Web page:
Parents would rather give their children doses of paracetamol to reduce a fever than use a more effective drug free method.
Researchers in Southampton found that warm sponging of feverish children reduces temperatures more quickly than does administering paracetamol, but most of the parents in the study were "not sure" about this form of treatment.
Most, however, were "very happy" about administering paracetamol, which was shown to have "no significant effect".
The study (BMJ, 7 November 1992) looked at 52 children aged between three months and five years with fever temperatures of between 37.8 and 40 degrees centigrade. The most effective method of treatment was warm sponging.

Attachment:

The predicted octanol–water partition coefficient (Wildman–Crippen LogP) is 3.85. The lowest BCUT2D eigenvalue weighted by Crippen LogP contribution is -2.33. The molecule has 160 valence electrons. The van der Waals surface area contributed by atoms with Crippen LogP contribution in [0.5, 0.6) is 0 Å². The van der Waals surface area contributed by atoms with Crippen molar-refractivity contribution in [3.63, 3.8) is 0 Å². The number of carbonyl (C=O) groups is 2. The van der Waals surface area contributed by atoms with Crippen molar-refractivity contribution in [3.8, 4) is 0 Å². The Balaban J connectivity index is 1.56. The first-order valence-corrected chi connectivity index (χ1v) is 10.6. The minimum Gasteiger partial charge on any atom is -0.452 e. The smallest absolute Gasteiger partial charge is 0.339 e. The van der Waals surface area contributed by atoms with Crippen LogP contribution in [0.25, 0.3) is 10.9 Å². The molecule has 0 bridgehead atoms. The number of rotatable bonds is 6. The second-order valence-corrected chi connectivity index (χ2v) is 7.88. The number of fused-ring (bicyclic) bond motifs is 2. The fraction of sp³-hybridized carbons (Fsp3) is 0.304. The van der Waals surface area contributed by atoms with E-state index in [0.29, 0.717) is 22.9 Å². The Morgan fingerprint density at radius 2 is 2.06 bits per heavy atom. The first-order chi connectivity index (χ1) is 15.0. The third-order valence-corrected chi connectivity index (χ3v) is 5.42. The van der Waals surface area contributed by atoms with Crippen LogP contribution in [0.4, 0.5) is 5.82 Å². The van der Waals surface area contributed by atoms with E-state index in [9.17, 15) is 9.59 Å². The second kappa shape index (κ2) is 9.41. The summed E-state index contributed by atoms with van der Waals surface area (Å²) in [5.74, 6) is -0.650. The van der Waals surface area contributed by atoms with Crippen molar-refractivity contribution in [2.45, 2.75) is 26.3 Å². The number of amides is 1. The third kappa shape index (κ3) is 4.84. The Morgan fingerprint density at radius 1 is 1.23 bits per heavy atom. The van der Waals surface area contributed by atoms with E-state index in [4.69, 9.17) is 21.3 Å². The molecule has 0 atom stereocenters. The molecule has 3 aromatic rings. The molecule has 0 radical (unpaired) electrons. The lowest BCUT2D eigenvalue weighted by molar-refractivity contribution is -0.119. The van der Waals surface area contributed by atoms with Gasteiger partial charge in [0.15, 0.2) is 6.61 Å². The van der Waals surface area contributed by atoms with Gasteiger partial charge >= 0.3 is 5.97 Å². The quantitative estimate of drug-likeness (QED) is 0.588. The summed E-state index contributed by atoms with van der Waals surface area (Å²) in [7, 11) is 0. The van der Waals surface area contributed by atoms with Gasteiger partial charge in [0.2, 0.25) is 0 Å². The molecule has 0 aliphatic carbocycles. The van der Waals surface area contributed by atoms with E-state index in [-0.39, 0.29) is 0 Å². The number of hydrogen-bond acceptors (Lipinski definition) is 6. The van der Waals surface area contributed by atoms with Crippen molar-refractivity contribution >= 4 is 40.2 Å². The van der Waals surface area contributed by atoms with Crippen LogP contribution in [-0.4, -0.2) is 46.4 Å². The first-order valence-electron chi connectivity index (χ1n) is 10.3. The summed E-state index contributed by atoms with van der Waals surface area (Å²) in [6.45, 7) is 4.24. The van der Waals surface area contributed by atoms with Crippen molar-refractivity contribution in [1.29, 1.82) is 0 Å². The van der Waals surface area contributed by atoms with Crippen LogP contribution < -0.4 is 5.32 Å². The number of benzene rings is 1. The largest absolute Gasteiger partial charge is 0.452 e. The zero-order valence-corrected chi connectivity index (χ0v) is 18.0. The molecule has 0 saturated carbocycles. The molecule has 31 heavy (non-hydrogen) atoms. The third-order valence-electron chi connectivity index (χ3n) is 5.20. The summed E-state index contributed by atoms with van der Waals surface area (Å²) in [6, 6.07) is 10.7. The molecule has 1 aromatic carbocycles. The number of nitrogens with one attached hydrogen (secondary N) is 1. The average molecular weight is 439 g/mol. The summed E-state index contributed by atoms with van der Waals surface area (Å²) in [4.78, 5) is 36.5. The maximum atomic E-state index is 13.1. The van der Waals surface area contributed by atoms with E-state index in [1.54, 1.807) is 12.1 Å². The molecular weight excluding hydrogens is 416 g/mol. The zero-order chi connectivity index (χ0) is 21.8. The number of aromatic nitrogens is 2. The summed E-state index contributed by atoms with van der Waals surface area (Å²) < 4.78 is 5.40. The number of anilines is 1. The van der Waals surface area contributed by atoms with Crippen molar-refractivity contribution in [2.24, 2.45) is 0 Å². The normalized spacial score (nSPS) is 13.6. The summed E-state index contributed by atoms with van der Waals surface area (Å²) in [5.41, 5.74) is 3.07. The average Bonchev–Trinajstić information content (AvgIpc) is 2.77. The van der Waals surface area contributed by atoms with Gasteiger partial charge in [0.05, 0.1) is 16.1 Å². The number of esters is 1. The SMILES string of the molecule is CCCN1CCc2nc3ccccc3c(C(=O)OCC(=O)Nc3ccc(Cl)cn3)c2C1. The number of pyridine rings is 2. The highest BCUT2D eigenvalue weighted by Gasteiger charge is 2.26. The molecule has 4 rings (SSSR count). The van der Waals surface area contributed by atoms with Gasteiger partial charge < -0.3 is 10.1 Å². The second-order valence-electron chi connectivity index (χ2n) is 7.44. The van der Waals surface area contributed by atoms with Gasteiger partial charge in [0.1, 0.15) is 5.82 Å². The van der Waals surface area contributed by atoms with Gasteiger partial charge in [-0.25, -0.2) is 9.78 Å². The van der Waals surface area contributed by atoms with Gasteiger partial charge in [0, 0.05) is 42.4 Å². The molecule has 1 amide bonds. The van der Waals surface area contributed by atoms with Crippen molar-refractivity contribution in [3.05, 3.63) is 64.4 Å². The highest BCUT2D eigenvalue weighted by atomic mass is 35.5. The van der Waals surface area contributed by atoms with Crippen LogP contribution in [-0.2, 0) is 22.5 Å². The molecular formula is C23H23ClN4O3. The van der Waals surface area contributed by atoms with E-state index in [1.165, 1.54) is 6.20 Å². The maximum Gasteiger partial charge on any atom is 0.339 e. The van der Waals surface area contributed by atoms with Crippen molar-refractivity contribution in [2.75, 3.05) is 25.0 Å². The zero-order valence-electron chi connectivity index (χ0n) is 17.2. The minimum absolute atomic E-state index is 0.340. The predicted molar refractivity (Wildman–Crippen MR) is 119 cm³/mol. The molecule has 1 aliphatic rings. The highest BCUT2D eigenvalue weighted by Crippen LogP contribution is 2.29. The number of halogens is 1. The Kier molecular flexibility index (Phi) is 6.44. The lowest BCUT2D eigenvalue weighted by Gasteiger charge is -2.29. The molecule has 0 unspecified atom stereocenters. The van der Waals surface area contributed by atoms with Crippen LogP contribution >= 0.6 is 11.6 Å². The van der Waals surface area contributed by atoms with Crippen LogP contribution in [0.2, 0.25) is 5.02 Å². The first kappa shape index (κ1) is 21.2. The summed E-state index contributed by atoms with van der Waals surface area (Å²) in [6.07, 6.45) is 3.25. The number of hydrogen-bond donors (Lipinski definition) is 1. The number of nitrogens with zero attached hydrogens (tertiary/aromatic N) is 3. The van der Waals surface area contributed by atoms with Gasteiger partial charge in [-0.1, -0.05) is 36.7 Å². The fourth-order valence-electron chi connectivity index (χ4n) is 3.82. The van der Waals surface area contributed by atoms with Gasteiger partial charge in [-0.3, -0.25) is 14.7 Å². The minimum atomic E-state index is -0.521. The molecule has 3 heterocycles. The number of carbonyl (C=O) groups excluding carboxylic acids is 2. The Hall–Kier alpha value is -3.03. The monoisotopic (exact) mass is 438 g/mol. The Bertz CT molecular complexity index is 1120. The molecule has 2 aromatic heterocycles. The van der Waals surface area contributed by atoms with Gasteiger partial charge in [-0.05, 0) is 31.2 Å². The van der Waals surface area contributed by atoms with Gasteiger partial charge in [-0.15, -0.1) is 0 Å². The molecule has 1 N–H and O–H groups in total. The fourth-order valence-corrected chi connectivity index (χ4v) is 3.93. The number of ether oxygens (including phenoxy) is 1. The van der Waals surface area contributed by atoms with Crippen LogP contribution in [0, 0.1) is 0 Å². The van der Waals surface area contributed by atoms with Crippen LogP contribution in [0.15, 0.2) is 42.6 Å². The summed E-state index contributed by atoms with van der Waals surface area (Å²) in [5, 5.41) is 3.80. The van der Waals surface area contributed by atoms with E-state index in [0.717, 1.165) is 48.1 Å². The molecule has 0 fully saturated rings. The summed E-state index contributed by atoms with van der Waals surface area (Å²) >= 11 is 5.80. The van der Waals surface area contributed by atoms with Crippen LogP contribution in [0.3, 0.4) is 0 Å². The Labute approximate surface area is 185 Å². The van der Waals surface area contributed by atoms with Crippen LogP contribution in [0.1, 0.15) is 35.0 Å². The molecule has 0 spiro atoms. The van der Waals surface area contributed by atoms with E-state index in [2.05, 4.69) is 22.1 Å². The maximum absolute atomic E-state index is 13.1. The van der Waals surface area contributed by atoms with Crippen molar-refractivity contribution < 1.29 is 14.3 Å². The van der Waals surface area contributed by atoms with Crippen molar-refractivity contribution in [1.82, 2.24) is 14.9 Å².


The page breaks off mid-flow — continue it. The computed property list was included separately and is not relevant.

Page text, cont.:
In this method, parents were advised to sit their child in a bath or bowl containing a few inches of warm water, the temperature of which should be just below that of the child.
They should wet their child all over for 10 to 20 minutes, or as long as the child is comfortable. Then the child should be "unwrapped" into light clothing in a warm room and encouraged to take frequent cool drinks.